Boeing to close Macon plant in December

Macon Boeing plant to close

More than a hundred Macon Boeing employees will have to find a new job. The company says they plan on closing the plant that has been there for decades.

The planes from the airport can be heard overhead, but soon, the Boeing Plant in Macon will be silent.

Company leaders say come mid-December, the plant will be closing after about 35 years.

"It's unfortunate and regrettable,” says Macon Mayor Robert Reichert.

He says they were celebrating just over a year ago when the company announced they would create 200 new jobs in Macon.

"We were all excited about producing fuselage panels for the 747s, thinking that that would not be subject to the variation of military cutbacks,” says Mayor Reichert.

The company says they suspended plans to increase production from .05 airplanes a month to just one. Now there is a reduced demand for large cargo freighters.

"What happens on the national level sometimes filters all the way down to us here on the local level,” says Mayor Reichert.

Boeing sent a statement about the closure to WMAZ.

“For more than 35 years Boeing has been proud to be a member of the Macon-Bibb community, and we’d like to thank the community for their support and partnership. During that time, the men and women on the Boeing Macon team have performed with unmatched professionalism and delivered products with outstanding quality to those who serve our nation around the globe. With current defense-related work concluding in December, the facility was scheduled to begin its transition to a Boeing Commercial Airplanes fabrication facility producing 747 fuselage panels. However, as a result of the previous business decision to suspend plans to increase production from 0.5 airplanes per month to 1.0 airplane per month in 2019, as well as other factors, BCA has determined that it does not have a business case at this time for taking on the Macon site. The main additional factor in this decision is the continuing soft cargo market and the accompanying reduced demand for very large cargo freighters. Following the completion of defense work in December, site operations will conclude with no planned restart. We are continuing to assist employees who are interested in employment opportunities at other Boeing locations. As well, we continue to work with state agencies to identify employment opportunities outside of Boeing for employees.”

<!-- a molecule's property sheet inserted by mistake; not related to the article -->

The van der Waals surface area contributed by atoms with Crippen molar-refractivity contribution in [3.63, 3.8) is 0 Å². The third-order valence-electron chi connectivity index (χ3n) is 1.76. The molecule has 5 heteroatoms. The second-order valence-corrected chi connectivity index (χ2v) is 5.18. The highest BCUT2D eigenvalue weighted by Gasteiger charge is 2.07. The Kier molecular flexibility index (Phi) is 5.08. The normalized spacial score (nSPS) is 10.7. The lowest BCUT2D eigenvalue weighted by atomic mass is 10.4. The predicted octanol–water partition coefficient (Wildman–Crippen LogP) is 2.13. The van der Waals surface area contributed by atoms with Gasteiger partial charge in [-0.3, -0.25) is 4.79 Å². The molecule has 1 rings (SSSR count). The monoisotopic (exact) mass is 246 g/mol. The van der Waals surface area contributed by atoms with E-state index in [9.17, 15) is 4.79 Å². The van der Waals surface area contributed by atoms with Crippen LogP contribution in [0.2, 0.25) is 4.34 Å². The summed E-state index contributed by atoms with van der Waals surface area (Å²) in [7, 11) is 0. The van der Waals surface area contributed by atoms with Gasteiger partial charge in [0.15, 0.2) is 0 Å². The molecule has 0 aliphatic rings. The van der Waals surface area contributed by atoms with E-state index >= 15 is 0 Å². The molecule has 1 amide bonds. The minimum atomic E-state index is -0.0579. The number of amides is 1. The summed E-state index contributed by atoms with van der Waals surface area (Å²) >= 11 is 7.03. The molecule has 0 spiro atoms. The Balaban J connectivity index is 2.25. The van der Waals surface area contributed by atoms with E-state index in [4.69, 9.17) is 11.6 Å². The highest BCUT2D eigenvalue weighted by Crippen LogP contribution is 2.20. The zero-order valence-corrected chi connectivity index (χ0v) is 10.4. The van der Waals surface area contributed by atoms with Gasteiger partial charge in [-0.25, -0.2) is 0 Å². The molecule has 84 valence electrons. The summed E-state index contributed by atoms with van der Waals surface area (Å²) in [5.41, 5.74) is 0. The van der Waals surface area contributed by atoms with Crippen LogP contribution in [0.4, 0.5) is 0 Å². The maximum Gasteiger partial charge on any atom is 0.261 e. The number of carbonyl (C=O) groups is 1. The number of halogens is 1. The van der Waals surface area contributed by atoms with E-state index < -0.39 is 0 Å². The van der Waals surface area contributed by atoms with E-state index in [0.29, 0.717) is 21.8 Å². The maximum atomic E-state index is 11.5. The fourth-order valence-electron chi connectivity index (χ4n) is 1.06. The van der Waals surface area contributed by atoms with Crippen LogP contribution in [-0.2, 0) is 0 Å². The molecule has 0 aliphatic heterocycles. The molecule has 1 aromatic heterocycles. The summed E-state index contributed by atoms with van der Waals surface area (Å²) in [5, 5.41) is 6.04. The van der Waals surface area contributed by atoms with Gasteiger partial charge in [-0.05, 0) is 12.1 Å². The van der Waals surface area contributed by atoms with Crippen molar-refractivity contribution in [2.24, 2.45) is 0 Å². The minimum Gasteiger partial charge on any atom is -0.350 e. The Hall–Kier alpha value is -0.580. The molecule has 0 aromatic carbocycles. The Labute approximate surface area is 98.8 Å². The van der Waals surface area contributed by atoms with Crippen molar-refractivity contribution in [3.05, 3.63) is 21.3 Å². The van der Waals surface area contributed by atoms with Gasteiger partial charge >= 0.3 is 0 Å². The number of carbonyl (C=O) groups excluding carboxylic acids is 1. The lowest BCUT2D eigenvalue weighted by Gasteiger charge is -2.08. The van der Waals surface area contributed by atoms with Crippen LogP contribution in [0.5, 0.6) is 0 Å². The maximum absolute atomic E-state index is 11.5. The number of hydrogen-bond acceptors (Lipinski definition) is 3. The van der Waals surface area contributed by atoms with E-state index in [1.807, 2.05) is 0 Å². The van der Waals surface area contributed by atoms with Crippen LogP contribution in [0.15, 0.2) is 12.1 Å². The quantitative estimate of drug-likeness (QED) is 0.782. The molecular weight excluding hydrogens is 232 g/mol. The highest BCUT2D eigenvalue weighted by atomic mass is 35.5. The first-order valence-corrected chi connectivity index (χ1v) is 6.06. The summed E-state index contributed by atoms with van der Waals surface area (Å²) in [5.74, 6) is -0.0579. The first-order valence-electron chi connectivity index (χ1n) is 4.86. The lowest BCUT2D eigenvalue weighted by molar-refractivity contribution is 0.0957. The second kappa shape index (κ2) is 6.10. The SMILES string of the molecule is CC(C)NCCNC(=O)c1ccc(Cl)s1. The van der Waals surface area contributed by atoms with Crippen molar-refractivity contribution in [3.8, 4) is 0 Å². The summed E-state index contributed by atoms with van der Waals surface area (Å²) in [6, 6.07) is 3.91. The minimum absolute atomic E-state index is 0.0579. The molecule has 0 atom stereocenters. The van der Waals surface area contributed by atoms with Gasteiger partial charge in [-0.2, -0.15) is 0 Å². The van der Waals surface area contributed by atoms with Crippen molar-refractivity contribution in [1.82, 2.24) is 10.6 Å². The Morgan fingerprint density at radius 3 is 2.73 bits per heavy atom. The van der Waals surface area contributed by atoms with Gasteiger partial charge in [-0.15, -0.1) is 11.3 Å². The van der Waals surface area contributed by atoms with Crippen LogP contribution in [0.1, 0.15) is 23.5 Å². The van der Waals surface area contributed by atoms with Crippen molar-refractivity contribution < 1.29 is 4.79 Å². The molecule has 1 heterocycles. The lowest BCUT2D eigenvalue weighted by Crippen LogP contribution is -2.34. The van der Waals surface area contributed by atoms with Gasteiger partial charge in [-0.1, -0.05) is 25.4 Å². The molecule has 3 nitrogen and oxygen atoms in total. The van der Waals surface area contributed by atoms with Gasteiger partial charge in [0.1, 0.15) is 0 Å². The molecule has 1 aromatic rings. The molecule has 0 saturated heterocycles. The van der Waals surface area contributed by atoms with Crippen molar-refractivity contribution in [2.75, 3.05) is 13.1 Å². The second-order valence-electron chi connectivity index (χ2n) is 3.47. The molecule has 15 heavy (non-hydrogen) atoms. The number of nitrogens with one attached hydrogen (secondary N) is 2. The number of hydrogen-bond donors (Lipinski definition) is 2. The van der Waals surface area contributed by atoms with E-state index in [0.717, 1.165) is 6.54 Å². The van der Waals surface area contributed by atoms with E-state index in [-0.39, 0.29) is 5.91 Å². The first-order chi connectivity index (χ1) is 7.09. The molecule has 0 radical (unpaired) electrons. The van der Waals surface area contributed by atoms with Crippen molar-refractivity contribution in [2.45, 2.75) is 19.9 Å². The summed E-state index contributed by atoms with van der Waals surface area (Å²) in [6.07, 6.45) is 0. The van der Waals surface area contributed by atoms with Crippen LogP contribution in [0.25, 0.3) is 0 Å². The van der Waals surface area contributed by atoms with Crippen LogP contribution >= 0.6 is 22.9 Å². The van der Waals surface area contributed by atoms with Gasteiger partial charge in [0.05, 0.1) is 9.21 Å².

News of the closure spread fast, even to a nearby gas station that many plant employees go to. They say it could have an even bigger impact on the area.

"I work close by, so I'm used to hearing the jets all the time. It's even going to affect other parts because people that make parts for the Boeing plants, a lot of machine shops. There's a place right across the street that makes specific parts just for them,” says area worker David Godinez.

He says it will be affecting not only Boeing employees but other businesses as well.

There are about 120 Boeing employees working at the Macon site. That is down from more than 500 a year before. The state named the plant “Georgia Mid-Sized manufacturer of the Year” in 1995 and 2010.


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